A number of radical imams in Italy benefitted from this money, including an ex-convict who was previously imprisoned for a terrorist related case and another who was deported from Italy because of his radical ideas, according to the police.

Relief for the Displaced

6 September 2019

The United Nations said that humanitarian aid was sent on Friday to a camp for displaced people in Syria near the Jordanian border for the first time since February.

Al-Rukban camp once hosted around forty thousand people living in destitution, however, more than half of its residents have left in recent months, according to the UN, after Syrian authorities and their Russian ally opened up passages and encouraged people to head for areas controlled by Damascus.

The United Nations estimates that around fifteen thousand people still live inside the camp, which is located near al-Tanf base of the US-led international coalition to fight the Islamic State.

“The humanitarian situation in Rukban remains critical, with food being a priority need,” said UN spokesman Hedinn Halldorsson, adding that supplies are expected to last for thirty days.

Russian Protection for Turkey

4 September 2019

Russian forces in Syria secured a pathway for Turkish forces to reach their base in Hama governorate in central Syria on Wednesday. Social media pages affiliated with the Hmeimeim base posted photos of Russian soldiers deployed in the city of Khan Sheikhoun as they were providing security for Turkish forces convoys headed towards northern Hama.

US Bombardment of Russian Truce

2 September 2019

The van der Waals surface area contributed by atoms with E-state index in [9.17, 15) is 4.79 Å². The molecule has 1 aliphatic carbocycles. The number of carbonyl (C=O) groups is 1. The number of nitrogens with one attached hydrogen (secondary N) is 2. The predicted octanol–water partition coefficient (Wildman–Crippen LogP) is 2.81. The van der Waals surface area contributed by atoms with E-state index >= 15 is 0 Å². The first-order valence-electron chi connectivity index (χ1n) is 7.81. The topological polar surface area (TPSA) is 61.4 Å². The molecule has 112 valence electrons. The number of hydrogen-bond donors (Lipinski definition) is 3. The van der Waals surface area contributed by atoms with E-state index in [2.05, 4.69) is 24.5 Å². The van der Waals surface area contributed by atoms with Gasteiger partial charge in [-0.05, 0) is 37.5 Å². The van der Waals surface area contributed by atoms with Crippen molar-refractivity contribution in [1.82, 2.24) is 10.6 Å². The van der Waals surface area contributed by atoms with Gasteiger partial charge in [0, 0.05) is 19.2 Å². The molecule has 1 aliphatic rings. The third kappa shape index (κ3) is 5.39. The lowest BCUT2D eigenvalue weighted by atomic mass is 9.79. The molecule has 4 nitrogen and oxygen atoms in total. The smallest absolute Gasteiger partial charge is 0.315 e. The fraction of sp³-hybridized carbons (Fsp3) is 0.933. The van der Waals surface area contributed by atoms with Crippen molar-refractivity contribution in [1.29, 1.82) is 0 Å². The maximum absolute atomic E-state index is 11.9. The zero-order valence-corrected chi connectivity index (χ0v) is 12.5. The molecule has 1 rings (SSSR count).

Russia and Iran on Monday accused the United States of jeopardizing the ceasefire in the Syrian governorate of Idlib by attacking the jihadists.

The US army confirmed on Saturday that it launched a strike against a facility affiliated with al-Qaeda in Idlib, killing around forty militants.

Russia, which supports the Syrian government in the ongoing civil war, was not informed in advance of the US action.

Air strikes on Idlib, northwest of Syria, stopped on Saturday morning as the Russian-declared ceasefire went into effect, according to the SOHR.

One Year After the Settlement in Daraa

1 September 2019

The unique experience of cohabitation between Syrian government forces and opposition factions, which surrendered to the government, has failed to establish security in the southern governorate of Daraa amid numerous explosions, assassination, and detentions.

Daraa, the cradle of anti-government protests in 2011, was the only area from which opposition fighters did not leave after the government retook control in July 2018.

A Russian sponsored settlement deal put an end to military operations between government forces and opposition factions. The deal stipulated that the factions hand over their heavy weaponry, however, many members remained in their areas in contrast to what happened in other areas the government retook control of. The fighters kept their light weapons and government forces did not deploy in all parts of the governorate.

Several thousand opposition fighters and civilians left Daraa in the summer of 2018 because they refused the settlement deal which spared it from total destruction. However, most faction fighters agreed to the deal.

These fighters are present in vast areas and are responsible for providing security in the southern and western countryside and the southern neighborhoods of Daraa city, known as Daraa al-Balad. Some former opposition fighters joined the Fifth Legion, a faction within the Syrian army that is supported by Russia.

The presence of the Syrian government in these areas is restricted to official institutions and security personnel, while government forces are deployed on checkpoints surrounding these areas.